You are currently viewing Khan


  • Post category:Horse Channel
  • Reading time:4 mins read

Photography: Amy White Media

Khan, owned by Annie Palmer, is a Thoroughbred bred by Coup De Grace out of Dark Journey, who is by Black Minnaloushe.

In Annie’s words, “I had Blubby since he was four, and he passed away very suddenly and unexpectedly at 11 years old. I’d only ever had horses who had been old and became sick, so we’d euthanized them, but Blubby’s death was entirely unexpected. Blubby was going to come to Australia with us, and I had fantasies of my children riding him on the farm in Australia. So, when Blubby died, I went into a very deep depression and became very unwell. He really was my heart horse.

After a month of this, Laura Scruton called me. She loved Blubby, too. She said she couldn’t stand to see me in this state and that she was going to come to work with me. I work with racehorses, and she came to all the yards with me. She has a very, very good eye for Thoroughbreds as sporthorses. She takes it all into account – from conformation to temperament and everything in between. It was actually Laura who picked my Junior horse, with whom her daughter competed first. He was my top competitive horse and got me into the team. Anyway, we went to five different trainers, and she looked at various horses that were coming off the track. The last trainer we went to was Tony Rivalland, and I was treating a horse called Desolate Road, who is Khan’s brother and was stabled opposite him. Laura was sitting on a bag of shavings outside Khan’s stable, and he was loving her and giving her kisses. She told me she liked Khan, so she asked Tony to trot him out. She came back and told me that we were fetching him on Sunday, so that is how I came to have Khan.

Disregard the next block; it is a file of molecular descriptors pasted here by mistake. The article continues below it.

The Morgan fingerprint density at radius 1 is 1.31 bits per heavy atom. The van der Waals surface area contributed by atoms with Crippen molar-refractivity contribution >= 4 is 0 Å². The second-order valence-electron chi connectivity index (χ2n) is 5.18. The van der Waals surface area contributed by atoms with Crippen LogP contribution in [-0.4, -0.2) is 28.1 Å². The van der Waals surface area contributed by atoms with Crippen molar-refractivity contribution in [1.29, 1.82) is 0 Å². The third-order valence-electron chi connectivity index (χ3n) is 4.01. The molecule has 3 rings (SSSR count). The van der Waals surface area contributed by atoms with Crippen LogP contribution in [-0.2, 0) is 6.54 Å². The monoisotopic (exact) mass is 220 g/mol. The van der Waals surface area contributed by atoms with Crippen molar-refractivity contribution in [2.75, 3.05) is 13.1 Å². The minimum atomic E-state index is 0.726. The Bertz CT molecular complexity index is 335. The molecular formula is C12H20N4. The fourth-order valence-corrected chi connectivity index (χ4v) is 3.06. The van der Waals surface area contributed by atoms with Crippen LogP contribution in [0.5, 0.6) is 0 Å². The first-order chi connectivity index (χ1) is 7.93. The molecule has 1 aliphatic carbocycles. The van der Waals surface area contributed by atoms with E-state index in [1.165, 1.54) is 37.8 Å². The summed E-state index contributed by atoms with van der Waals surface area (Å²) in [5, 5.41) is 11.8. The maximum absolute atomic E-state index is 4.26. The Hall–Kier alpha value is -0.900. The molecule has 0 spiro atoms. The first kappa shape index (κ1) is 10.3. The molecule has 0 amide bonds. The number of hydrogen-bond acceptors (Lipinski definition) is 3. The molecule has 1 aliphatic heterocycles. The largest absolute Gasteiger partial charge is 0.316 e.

Ultimately, I met Khan when I was in a very dark place, but having a horse in that stable in that barn again gave me a reason to go down there again and continue with the routine I’ve had since I was eight years old. I go down and check him in the morning, and I do the night check. Having a horse again has kept me motivated. It makes me want to get back to see him and earn good money to care for him in the way he needs to be looked after. Mandy Prince actually put it best when she said I needed something to love again and something to care for. And when you’ve had horses your whole life, you can’t just cut them out, especially when you’ve lost one so tragically. There’s just this huge hole that’s left in your life. My animals are like my children. Losing Blubby was probably the greatest heartache I’ve ever known, and Khan has brought me out of that deep, dark, ugly place. Just how gentle, sweet and forgiving he is makes me want to be a better person every day.

He’s also brought new things into my life. He’s opened my eyes to Liberty now, which he is so good at and loves. We also event, and he’s placed at all his shows and won two, and we’re doing SA Champs in November in the 70cm class.

There’s also a ten-year-old girl who has been riding him with me and won her first eventing show on him. My long-term goal is for Khan to come to Australia with me, but in the meantime, he has this little girl and family that will love him.

Everyone who meets him falls in love with him and his markings. I’ve never liked the flashy horses, and sure enough, I’ve ended up with the flashiest oke. A lot of kids ask me about his marking, and I tell them that he was a unicorn sent from heaven by Blubby and that his horn fell off when he landed on earth. The hair grew back dark in the scar because the opposite of what happens for horses happens for unicorns.

He is one of the biggest blessings in my life. He is a safe place. He is a friend. He’s my motivation.

I strive to be the person my animals think I am, and I think Khan thinks I’m pretty awesome. So yes, he’s just my perfect pony!”